On September 15, 1997, Larry Page and Sergey Brin, a couple of really smart, energetic Stanford University PhD students, registered the domain, Google.com. The past 10 years have not only been an outstanding business success but they have taught businesses how to market effectively in the digital age.
Hint: This is not your father’s Marketing Model.
In the 10 years since Google has been a company it has changed the very sinew of business and life today. When a company’s name becomes a verb, as in “I’ll Google that to see what it is,” we know it has permeated our lives and our society.
Here are some principles that you can blend into your business for success in the digital age. As you work with these, remember that having fun and making money are driving principles of Google and today’s Internet.
Provide Value For Free---Then Leverage It. In the Internet Age we’re oriented to getting lots of things for free. We need to get serious value for free, not just a bunch of junk that we can get anywhere. The traditional-minded marketer thinks this won’t work. Traditional-minded marketers think they should be paid for everything they do. They don’t understand the reality of Relationship Marketing and how you sow seeds before you reap a harvest. Google provides marvelous search capabilities for free. Then they provide ads that correlate to the searches. Sure, they are tracking what you type. If you don’t like it, you don’t have to use Google. Permission-based marketing, as Seth Godin has told us, requires a strategy that doesn’t push stuff on people (think traditional advertising). Instead, it offers value in exchange for permission to stay in touch. Prospects reach out for the value offered and they provide, for instance, their legitimate name and a legitimate email address for future contact.
Not Just A Hunch, Real Serious Numbers. Too often in business we go with a “gut feeling” to make decisions. While it can be useful at times (think of Malcolm Gladwell’s book Blink) a hunch can often be wrong. As Gladwell tells us, the best hunches are based on fact and experience. We might think that the market wants blue widgets. However, seeing a report of what widgets people actually pay money for and take action to buy means a lot more. Google can consolidate these numbers and give us what we want. When you’re building a marketing campaign, you have to start with solid, real data before implementing a campaign. A hunch can be useful but only if backed up with lots of real, serious data for decision making. Tracking your ad words in Google on two similar ads can reveal a lot more about your advertising effectiveness than just a hunch.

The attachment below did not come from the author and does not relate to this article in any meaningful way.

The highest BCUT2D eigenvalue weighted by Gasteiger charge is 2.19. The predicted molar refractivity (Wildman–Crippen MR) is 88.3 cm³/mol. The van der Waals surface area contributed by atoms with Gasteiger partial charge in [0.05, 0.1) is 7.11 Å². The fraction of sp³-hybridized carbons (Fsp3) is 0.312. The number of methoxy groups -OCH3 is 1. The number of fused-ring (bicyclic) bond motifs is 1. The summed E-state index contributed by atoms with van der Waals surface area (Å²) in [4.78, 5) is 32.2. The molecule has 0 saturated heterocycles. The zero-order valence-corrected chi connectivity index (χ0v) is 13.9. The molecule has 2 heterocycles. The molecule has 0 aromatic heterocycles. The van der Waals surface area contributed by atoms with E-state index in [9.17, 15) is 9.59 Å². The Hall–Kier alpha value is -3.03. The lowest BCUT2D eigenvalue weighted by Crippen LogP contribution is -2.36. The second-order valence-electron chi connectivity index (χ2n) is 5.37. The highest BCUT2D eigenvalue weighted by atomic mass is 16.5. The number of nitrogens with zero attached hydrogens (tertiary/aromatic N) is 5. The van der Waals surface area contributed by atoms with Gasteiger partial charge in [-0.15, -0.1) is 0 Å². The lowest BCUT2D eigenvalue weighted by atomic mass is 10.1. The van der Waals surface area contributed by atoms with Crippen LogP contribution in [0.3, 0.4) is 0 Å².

Multiple Product Offerings. Google provides a lot more than just search. Google provides not only search capabilities but it provides a host of other features. Google provides the ability to do math calculations, mapping, directions, provide alerts for specific terms when they appear in the press, and a host of other features. I love the Google Trends section that shows me what is happening in the world based on inquiries. Diversify in your business based on your core strengths, not just what looks nice. Track results and be the best in those categories where you offer products. Diversification and hedging are smart marketing moves in the age of the Internet.
Continued Innovation. Marketing is changing as the needs, wants and desires of the marketplace change. Google is continually examining what will and won’t work. They are willing to risk time, money and effort to see what the market offers. While you’re offering your core products to the marketplace, continually be on the lookout for new areas of need. Filter it through the prism of what your market is ready, willing and able to buy. This is smart Relationship Marketing. You have limited resources, time being the greatest resource. Invest your resources in Relationship Marketing wisely.
“Cool” But Not “Cute.” In an effort to be seen as popular and knowledgeable of what is happening it would be easy to go too far and be seen as amateurish in your approach. Going too far the other direction makes your product boring and dull. Yes, it is a continuum and there are no definite answers. And yes, it is different for each business and each product. And yes, it is one of the most difficult decisions you’ll make each day! Find ways to focus on buyers’ needs and what they want and you’ll be on the right track. Become a maniac about serving them. You’ll always be “cool” when your product is seen as a benefit by buyers. If you got too far into “cute” you can pull back---but remember the lesson for the future.
Happy Birthday, Google! It is the new company to model. It used to be Microsoft. Today it is Google (maybe Apple, also). We can learn a lot about running our own businesses by following these principles from Google. Who knows, perhaps 10 years from now I’ll be writing about you and your new company founded on new principles of success as the Internet changes! Prepare today for the changes and get ready for the fun!
Terry Brock is an international marketing coach and columnist who helps businesses market more effectively, leveraging technology. He shows busy professionals how to squeeze more out of their days using time-honored rules and practical technology tools. He can be reached at 407-363-0505, by e-mail at firstname.lastname@example.org or through his website at www.terrybrock.com.
Copyright © 2007, Terry Brock, All Rights Reserved Internationally. No portion may be reprinted or used without prior written permission.